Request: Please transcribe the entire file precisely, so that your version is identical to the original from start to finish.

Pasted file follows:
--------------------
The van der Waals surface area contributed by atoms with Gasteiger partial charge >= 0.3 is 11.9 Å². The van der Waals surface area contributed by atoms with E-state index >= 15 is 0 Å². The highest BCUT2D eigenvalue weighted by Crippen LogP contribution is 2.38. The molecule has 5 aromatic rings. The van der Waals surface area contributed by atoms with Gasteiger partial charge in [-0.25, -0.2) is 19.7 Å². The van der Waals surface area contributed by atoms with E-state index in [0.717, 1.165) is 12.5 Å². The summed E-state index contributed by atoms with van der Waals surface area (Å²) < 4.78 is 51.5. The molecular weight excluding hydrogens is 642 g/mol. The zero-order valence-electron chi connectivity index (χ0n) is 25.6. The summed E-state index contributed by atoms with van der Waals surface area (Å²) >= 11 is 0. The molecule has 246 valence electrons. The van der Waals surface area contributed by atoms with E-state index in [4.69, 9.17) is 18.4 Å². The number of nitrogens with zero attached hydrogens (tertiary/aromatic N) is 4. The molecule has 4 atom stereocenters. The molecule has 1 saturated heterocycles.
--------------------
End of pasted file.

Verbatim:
The van der Waals surface area contributed by atoms with Gasteiger partial charge >= 0.3 is 11.9 Å². The van der Waals surface area contributed by atoms with E-state index >= 15 is 0 Å². The highest BCUT2D eigenvalue weighted by Crippen LogP contribution is 2.38. The molecule has 5 aromatic rings. The van der Waals surface area contributed by atoms with Gasteiger partial charge in [-0.25, -0.2) is 19.7 Å². The van der Waals surface area contributed by atoms with E-state index in [0.717, 1.165) is 12.5 Å². The summed E-state index contributed by atoms with van der Waals surface area (Å²) < 4.78 is 51.5. The molecular weight excluding hydrogens is 642 g/mol. The zero-order valence-electron chi connectivity index (χ0n) is 25.6. The summed E-state index contributed by atoms with van der Waals surface area (Å²) >= 11 is 0. The molecule has 246 valence electrons. The van der Waals surface area contributed by atoms with E-state index in [4.69, 9.17) is 18.4 Å². The number of nitrogens with zero attached hydrogens (tertiary/aromatic N) is 4. The molecule has 4 atom stereocenters. The molecule has 1 saturated heterocycles.